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Math is fake. The realm of perfect platonic mathematical objects and proofs is a self-consistent fictional narrative that society made up, kind of like the pantheon of Greek gods. The main difference between math and mythological lore is that you use them in different situations for different purposes. 

A less trollish way of making this point is that math is a collection of interesting tautologies. If you do the work to make sure there is a sufficiently tight correspondence between mathematical objects and objects in the real world, these tautologies can sometimes tell you useful things about the real world. But those things will only ever be statistical regularities. If you mistake the map for the territory, and make extremely confident and lopsided gambles based on the mathematical tautologies, you will lose badly:

An Interesting Wager

For example, consider the statement 2+2=4. When dealing with platonic mathematical objects, it is always tautologically true. 

However, if you think, as a matter of religious faith, that two plus two always equals four in all contexts, then I propose the following wager:

Using a fair random number generator, take two samples from the set of numbers that round to 2, i.e. U[1.5,2.5), and add them together. If the result rounds to 4, I will give you a dollar, and if the result rounds to 5, you will give me $100.

This is a very bad gamble, because it can be shown with simple probability theory that the numbers will round to 5 1/8th of the time. (the sum is a triangular distribution with min 3, peak 4, and max 5, and 1/8th of the area of the triangle is above 4.5)

Clearly the statement ‘2+2=4’ is true more often than the statement ‘2+2=5’, so that it is more reasonable to say ‘2+2=4’, but there is a huge difference between ‘a reasonable prediction that is true more often’ and ‘always axiomatically true’.

When doing any kind of cost-benefit analysis or welfare estimation, always keep this in mind. Always question the links or assumptions you have made between your math and the things in the real world. Sometimes 2 and 2 will make 5 because of random error, and sometimes your data-gathering process is flawed and biased enough that two of the things you call 2 will routinely add up to the thing you call 5.

Significant Figures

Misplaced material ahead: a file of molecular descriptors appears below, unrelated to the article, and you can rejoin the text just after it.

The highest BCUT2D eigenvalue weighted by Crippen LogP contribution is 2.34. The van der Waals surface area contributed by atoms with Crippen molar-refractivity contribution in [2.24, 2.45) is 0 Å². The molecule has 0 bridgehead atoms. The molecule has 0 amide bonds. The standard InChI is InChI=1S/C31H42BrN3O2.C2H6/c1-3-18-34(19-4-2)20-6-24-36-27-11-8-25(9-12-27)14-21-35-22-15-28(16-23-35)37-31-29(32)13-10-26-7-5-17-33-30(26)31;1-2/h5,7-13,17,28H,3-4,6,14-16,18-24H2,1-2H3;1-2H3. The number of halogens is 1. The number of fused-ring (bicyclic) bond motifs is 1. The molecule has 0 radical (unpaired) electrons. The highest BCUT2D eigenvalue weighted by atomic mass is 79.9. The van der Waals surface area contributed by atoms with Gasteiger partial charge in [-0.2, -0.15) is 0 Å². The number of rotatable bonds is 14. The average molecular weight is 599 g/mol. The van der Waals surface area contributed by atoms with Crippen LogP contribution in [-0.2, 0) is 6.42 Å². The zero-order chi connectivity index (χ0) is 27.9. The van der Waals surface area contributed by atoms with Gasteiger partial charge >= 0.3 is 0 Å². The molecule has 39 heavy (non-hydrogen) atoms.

That wager is more just a toy example to bootstrap your intuitions. It is a guide for who is and is not lying to you. A cost-benefit analysis that never has numbers that don’t add up is lying to you. Any real analysis by someone who is competent and numerate, and trusts you to be sensible and numerate, will have something that pattern-matches to ‘2+2=5’ or ‘2+2=3’ in roughly one fourth of the calculations.

This is because of Significant Figure Arithmetic. In any situation where there is inherent measurement error, you should not report every decimal place. You should only report the ones that are larger than the margin of error of the measurement tool. However, you should keep unreported ‘guard digits’ in the intermediate calculation to avoid round-off errors accumulating in the calculation. Because you are not reporting these, the underlying calculation may be something like ‘2.3 + 2.4 = 4.7’ but you report it as ‘2+2=5’.

Aggressively rounding numbers is much more honest than false precision. It sends the message to the reader that this result really is quite uncertain, and should be treated as such. Most of the analyses we will be doing will have 90% confidence intervals that are very wide, often spanning an order of magnitude or more. This is real knowledge, and often allows us to be much more certain of a number than we were before, but we should never pretend that the estimate is more precise than that. When dealing with such large confidence intervals, it is silly to report either bound to more than one significant figure.

If you see an analysis of any real-world thing that presents a conclusion or bottom-line number with more than three significant figures, you can be quite certain that the author is either innumerate or forced to comply with an innumerate style guide. Most of the time, you should only use one or two significant figures, unless your measurements are extraordinarily precise.


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